In this case the amount of expenditure involved is significant. Therefore, even if I had accepted that the release of the record at issue might cause commercial harm to either the vendor or the Department, the public interest in release is particularly strong in this case. In any event, I do not accept the Department's arguments relating to the consequences of release and I am satisfied that the public interest would, on balance, be better served by the release of the record at issue.
Section 40(1)(b) provides for the refusal of a request where the body considers that premature disclosure of information contained in the record could reasonably be expected to result in undue disturbance of the ordinary course of business generally, or any particular class of business, in the State and access to the record would involve disclosure of the information that would, in all the circumstances, be premature'.
Section 40(1)(d) provides for the refusal of a request where the body considers that release of the record could reasonably be expected to result in an warranted benefit or loss to a person or class of persons.
Section 40(2) sets out a list of the types of records to which section 40(1) may apply, including (i) "property held by, or on behalf of the State or a public body and transactions or proposed or contemplated transactions involving such property". However, the mere fact that a record falls within one or more of the categories described in section 40(2) does not mean that the record qualifies for exemption. On or more of the provisions of section 40(1) must also apply.
This Office takes the view that section 40(1)(b) is designed to cover business in the ordinary meaning of the word (that is relating to commercial activity, trade or professions). Release of a contract of sale on a specific transaction could not, in my view, reasonably be expected to result in an undue disturbance of the ordinary course of business generally, as opposed to an individual business activity. Furthermore, the Department has not identified any particular class of business that might be affected. I find, therefore, that section 40(1)(b) does not apply.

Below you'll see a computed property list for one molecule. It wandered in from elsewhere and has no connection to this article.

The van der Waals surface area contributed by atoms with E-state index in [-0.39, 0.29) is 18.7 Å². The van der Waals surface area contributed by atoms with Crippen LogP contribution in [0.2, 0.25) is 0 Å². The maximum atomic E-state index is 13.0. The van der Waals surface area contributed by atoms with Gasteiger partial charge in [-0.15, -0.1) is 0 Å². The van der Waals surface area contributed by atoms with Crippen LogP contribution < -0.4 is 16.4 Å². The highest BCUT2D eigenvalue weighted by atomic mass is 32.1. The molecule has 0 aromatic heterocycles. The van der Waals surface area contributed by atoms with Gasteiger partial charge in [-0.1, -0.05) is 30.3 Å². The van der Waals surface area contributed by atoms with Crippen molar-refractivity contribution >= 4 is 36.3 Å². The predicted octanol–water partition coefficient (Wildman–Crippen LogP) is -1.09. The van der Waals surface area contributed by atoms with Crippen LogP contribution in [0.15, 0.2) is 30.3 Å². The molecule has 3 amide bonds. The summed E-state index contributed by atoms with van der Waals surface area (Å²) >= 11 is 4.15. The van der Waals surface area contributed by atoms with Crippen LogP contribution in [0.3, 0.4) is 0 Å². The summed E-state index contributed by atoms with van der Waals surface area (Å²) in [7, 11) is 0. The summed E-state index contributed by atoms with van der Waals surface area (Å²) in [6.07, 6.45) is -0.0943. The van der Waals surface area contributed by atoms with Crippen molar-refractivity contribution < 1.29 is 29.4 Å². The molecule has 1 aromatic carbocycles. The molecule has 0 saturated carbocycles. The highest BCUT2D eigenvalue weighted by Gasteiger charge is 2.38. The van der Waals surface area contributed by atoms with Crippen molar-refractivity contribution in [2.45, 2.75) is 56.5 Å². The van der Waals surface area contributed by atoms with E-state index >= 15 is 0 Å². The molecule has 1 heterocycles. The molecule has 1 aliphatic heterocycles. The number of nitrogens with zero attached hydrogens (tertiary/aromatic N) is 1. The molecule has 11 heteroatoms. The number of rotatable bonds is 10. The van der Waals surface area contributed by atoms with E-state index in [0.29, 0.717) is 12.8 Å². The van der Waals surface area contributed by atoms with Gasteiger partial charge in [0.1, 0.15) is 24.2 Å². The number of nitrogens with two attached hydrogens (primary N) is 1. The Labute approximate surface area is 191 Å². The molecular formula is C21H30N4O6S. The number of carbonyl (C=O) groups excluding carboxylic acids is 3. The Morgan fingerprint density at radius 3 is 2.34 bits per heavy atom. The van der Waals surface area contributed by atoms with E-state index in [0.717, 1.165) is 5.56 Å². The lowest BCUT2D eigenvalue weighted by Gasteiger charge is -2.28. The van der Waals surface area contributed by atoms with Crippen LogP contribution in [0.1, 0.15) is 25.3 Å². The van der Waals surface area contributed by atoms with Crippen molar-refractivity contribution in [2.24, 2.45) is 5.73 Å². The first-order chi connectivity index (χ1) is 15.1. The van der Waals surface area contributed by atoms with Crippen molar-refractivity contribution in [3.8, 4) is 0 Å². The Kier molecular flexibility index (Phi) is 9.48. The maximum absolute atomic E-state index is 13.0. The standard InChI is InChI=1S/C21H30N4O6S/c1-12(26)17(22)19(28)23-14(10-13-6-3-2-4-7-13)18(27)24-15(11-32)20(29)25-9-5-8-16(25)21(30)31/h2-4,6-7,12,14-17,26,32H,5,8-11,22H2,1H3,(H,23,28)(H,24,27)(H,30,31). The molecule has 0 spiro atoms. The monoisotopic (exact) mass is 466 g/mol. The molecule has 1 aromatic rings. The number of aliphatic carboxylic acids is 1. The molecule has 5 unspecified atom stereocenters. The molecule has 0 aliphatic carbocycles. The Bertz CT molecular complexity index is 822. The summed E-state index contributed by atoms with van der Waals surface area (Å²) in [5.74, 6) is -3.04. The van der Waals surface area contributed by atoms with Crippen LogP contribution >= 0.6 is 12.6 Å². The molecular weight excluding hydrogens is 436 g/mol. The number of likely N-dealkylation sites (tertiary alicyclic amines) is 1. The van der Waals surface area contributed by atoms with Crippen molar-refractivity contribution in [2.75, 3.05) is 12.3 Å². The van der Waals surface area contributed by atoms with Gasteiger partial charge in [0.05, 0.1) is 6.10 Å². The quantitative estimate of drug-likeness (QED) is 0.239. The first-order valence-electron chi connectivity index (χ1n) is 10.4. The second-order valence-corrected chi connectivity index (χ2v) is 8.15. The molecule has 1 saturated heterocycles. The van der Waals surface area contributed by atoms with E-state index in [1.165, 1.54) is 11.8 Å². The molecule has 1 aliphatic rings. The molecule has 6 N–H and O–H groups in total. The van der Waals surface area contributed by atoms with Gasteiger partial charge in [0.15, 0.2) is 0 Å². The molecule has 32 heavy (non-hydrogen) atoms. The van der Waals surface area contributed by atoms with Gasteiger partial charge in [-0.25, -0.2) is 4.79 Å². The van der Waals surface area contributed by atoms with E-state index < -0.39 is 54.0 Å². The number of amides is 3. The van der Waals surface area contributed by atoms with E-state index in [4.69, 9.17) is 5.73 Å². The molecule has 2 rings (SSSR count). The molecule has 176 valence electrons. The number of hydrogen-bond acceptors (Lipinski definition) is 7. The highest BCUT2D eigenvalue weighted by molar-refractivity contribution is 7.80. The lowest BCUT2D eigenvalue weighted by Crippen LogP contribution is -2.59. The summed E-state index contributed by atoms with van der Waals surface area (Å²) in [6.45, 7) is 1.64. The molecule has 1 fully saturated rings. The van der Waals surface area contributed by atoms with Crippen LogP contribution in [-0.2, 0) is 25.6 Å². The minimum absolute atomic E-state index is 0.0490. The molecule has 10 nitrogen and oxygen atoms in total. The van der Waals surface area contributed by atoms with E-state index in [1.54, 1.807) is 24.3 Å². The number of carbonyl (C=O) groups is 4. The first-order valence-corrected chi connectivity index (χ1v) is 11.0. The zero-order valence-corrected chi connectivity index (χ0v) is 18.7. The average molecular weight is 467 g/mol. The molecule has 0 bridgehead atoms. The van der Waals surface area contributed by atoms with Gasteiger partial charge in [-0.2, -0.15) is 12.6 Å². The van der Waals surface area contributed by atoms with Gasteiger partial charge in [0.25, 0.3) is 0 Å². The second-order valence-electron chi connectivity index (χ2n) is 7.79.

In relation to section 40(1)(d), the Department argued that the disclosure of the record could prejudice current and future acquisitions and impact negatively on the value received on behalf of the taxpayer. I have already considered this argument in respect of section 36(1)(c) above. For the same reasons as those already outlined, I do not accept the Department's argument. I find, therefore, that the Department has not justified its decision to refuse access to the record at issue under section 40(1)(d). It is also noteworthy that section 40(1) is also subject to a public interest balancing test (section 40(3) refers).
In its submission to this Office the Department stated that it also wished to rely on section 42(f) as a ground for refusing the request. That section provides that the FOI Act does not apply to a record 'held or created by ... the Office of the Attorney General ...... other than a record relating to general administration'. The Department argued that the record at issue, as a contract of sale, is held by the Chief State Solicitor's Office (CSSO), a constituent part of the Attorney General's Office.
Section 42(f) is restricted to records held or created by the Office of the Attorney General. Where a record is held by, but was not created by, that Office, section 42(f) does not serve to protect all other copies of that record held by other bodies. Furthermore, I cannot accept that the particular record at issue, a contract of sale between the Department and the vendor, can be deemed to have been created by the Office of the Attorney General, although I fully accept that it may have been created with considerable assistance from that Office. I find that section 42(f) does not apply.
Having carried out a review under section 22(2) of the Freedom of Information Act 2014, I hereby annul the decision of the Department of Education & Skills. I find it was not justified in refusing access to the record at issue under sections 36, 40 or 42 of the FOI Act and I direct that the record be released.
Section 24 of the FOI Act sets out detailed provisions for an appeal to the High Court by a party to a review, or any other person affected by the decision. In summary, such an appeal, normally on a point of law, must be initiated not later than four weeks after notice of the decision was given to the person bringing the appeal.